The presidential campaign that began the day after the previous one ended nearly four years ago seems increasingly like a dream.  I suppose it is part of the American Dream—this belief that, of all the allures and temptations the world has to offer, the greatest is the presidency of the United States; the highest calling, to run for president, and win.  This element of the American Dream crystallized nearly two centuries ago in the national boast that anyone can grow up to be president of the United States, a proposition Lew Rockwell once likened to the saying that anybody can go to Hell.  Yet the Dream is more comprehensive than the prospect of equal access to the high office of George Washington and Bill Clinton, making it impossible to define with any precision this generalized concept, or sentiment.

With increasing frequency these past ten months, I’ve caught myself staring at one or another of my fellow Americans, wondering whether he, she, or it is really caught up in rapt contemplation of the American Dream, or if those vacant spaces behind the eyes are simply the result of watching too many primary-night marathons on television.  (Our masters entertain to tyrannize.)  Truth be told, I have never caught myself daydreaming about such a thing, and neither, to my knowledge, has any of my friends or acquaintances.  No one has ever heard of the English Dream, or the French Dream, or of the Italian, Russian, Greek, Egyptian, Arab, Chinese, Zulu, Hottentot, Bali (except in South Pacific), Laplander, Aboriginal, Mexican, or Pueblo Dreams.  There is American Exceptionalism for you.  A brilliant doctoral thesis is waiting to be written, explaining how these countries and peoples ever made it so far even as they did without a Dream—which, of course, would have to have been the American Dream, suitably garbed in diverse dress.  (That, after all, is essentially what comparative cultural and political studies are about these days.)

The American Dream, as a talismanic phrase, is traceable to a book called The Epic of America, by the popular historian James Truslow Adams, published in 1931.  “If,” Adams wrote,

the [accomplishments] already listed were all we [Americans] had to contribute, Americans would have made no distinctive and unique gift to mankind.  But there has also been an American Dream, that dream of a land in which life should be better and richer and fuller for every man, with opportunity for each according to his ability or achievement.

There is a story that Adams wished to shoehorn the words “American Dream” into his title but that the editor quashed the idea, arguing that “no red-blooded American would pay $3.50 for a dream.”  If he had, and if book titles could be copyrighted, every American politician from the New Deal forward would have bankrupted his campaign in the attempt to pay a permission fee every time he resorted to the term (which by its nature is entirely impervious to abuse).  Cynics have noted that it was coined at just that moment in American history—the onset of the Great Depression—when a dream marked “Made in U.S.A.” was likely to be a bad dream.  But the 30’s was the decade in which Americans liked to assure themselves, repeating after their Dear Leader, that the only thing they had to fear was fear itself—an illusory sentiment uplifting in those times not yet immortal, as Adams’ formulation proved itself to be.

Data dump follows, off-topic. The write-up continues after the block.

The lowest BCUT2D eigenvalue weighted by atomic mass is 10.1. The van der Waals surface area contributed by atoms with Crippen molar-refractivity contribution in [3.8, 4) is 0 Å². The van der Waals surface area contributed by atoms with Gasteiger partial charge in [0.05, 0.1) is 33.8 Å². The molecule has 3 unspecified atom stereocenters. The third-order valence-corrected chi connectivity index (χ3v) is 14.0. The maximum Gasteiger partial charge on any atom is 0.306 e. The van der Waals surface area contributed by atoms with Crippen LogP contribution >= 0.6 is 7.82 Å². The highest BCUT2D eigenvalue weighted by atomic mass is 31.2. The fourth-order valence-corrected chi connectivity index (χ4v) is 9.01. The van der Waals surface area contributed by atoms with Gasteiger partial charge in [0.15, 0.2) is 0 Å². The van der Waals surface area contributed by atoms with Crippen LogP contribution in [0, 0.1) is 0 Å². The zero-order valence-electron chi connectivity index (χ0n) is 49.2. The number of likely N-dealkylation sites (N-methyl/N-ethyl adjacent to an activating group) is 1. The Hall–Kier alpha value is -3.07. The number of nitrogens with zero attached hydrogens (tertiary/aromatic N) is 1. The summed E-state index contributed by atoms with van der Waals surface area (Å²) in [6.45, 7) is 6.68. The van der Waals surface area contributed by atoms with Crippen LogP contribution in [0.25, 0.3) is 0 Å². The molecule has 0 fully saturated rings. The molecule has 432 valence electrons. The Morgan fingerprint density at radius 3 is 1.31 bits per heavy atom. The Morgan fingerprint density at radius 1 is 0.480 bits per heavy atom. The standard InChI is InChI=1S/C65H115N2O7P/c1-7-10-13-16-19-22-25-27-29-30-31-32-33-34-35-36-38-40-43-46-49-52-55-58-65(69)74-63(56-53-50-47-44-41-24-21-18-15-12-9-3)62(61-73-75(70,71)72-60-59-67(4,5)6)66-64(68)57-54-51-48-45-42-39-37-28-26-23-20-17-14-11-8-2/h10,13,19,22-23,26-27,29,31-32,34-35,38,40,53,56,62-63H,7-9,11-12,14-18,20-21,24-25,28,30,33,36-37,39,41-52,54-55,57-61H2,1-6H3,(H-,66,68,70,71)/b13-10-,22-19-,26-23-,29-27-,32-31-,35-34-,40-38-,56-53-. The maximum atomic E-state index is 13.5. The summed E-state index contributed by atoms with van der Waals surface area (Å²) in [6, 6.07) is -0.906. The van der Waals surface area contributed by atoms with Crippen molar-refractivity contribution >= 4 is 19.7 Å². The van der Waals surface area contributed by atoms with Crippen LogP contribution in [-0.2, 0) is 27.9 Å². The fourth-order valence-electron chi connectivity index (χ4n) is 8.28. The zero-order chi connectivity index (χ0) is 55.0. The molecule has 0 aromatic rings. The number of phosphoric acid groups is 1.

If such a thing as the American Dream does indeed exist, then what sort of dream is it?  Freudian?  Jungian?  Opium?  Freud thought that dreams were expressions of neuroses; Jung, that they derive from archetypal images behind primeval human thought and emotion.  Marx called religion the opiate of the masses, but some skeptics of democracy have perceived in that now-hallowed form of government opiate qualities as well.  Dreams seem to be divided roughly between nightmare and wish-fulfillment ones, in which the wish-object is usually something we oughtn’t to have, or even to wish for.  In between these two categories is wedged a third one, comprising dreams of a slightly sinister unreality that are not however recognized to be such until after the dreamer has awakened from them, usually at around three o’clock in the morning, Scott Fitzgerald’s dark night of the soul.

Centuries before the American Dream was dreamed of (or up), American colonists and those Europeans who wished to follow them thought and spoke of America—and later the United States—as the Land of Opportunity.  (Today, the Chinese call her the Golden Country.)  The Land of Opportunity was an accurate and quite unsentimental designation, one that encouraged hard thinking and careful imagining, a sense of reality that included the possibility of risk as well as of success.  America as the Land of Opportunity made promises to no one, and she did not encourage dreaming, but action.  America had land, she had resources, she had climate, she had distance from Europe and a formidable ocean barrier between her and potential European aggressors that made invasion difficult and improbable, and “entangling alliances” unnecessary.  Tocqueville was impressed, and he made much in Democracy in America of these geographic advantages, arguing that “In the United States not legislation alone is democratic, for Nature herself seems to work for the people.”  But natural freedom and nature’s richesse were incentives to hard labor, not a substitute for it, and the social and political freedoms the Americans enjoyed were the fruit of the vigilant and conscientious political and administrative efforts they made and the skills they developed, starting at the level of the New England township Tocqueville so admired for its democratic makeup, spirit, and efficiency.  In Tocqueville’s New England as earlier, Americans did not invite one another to contemplate a dream of anything—including Heaven itself, which for them was a City too brilliant an object for contemplation but an elusive goal attainable by faith, prayer, good works, and hard work.